Thanks to Mike Holtzclaw for another excellent recommendation.

5 out of 5 stars.

Until the next headline, Laura Beth ๐Ÿ™‚

Book Review #79: “Rainbow Boys”

Rainbow Boys

Image Credit: Amazon

I remember devouring Alex Sanchez’s books from Russell Memorial Library toward the end of high school, beginning of college. I was able to pick up the whole trilogy, plus some other books by him, at 2nd and Charles back in August.

It took me a while to read it, but I’m glad I took my time. This is a good one, for many people to read. Through the fictional world set in New York, Sanchez creates three unique characters – Jason, Kyle, and Nelson. They all have something in common – Coming of age, and trying to figure out their own ways with being gay.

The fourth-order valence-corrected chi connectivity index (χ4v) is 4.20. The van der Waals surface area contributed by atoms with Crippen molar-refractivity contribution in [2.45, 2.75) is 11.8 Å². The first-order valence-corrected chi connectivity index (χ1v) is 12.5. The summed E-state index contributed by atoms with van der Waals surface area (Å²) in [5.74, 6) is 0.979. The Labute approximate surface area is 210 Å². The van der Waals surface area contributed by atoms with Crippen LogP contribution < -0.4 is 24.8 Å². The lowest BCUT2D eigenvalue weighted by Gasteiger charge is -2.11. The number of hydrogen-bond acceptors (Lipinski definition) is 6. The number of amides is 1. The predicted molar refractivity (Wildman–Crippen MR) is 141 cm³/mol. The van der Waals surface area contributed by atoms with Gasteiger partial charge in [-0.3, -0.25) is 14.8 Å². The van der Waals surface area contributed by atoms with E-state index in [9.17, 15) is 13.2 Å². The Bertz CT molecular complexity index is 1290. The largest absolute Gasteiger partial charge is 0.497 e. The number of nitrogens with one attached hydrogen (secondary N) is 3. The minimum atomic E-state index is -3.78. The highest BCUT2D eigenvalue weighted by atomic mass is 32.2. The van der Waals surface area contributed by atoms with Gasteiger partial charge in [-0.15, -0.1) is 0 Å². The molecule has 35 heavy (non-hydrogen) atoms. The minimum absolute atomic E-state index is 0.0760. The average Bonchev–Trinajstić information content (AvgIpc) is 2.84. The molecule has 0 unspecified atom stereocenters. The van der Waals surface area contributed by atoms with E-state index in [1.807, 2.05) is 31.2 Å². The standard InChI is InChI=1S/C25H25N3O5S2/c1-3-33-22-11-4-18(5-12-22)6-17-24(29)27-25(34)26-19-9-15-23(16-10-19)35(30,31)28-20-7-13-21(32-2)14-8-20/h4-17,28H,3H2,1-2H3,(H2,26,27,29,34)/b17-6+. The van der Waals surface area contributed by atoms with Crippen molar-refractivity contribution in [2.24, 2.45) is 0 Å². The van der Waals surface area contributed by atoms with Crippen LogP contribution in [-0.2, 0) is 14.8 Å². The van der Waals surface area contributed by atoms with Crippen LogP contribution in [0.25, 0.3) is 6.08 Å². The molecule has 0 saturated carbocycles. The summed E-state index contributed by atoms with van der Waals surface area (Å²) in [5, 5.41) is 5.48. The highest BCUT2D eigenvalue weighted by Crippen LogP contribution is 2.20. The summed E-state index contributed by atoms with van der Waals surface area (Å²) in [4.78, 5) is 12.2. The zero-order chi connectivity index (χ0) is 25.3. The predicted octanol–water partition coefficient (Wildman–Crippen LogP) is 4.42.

I think my favorite character was Kyle. I kept thinking he would be a friend of mine in high school, and college. Jason and Nelson are good in their own way, and I appreciated how Sanchez makes them different. I liked how he broke up the chapters by character.

I had to remind myself multiple times that this book was published in 2003. I marveled at how far our country, and the world, has come with acceptance and strides with the LGBTQ+ community. It’s been 16 years since this book was published. While the community is still fighting for certain rights, it’s a very different world between 2003 and 2019.

I appreciated Sanchez making this book as “real” as possible. It has its flaws – It feels over-dramatic in several places. But, then again, it’s a high school setting. High school always has drama!

I give him props for introducing other serious situations into the book other than the characters finding their true identities. A lot of the feelings I felt when I first read this resurfaced – Happiness, sadness, and anger.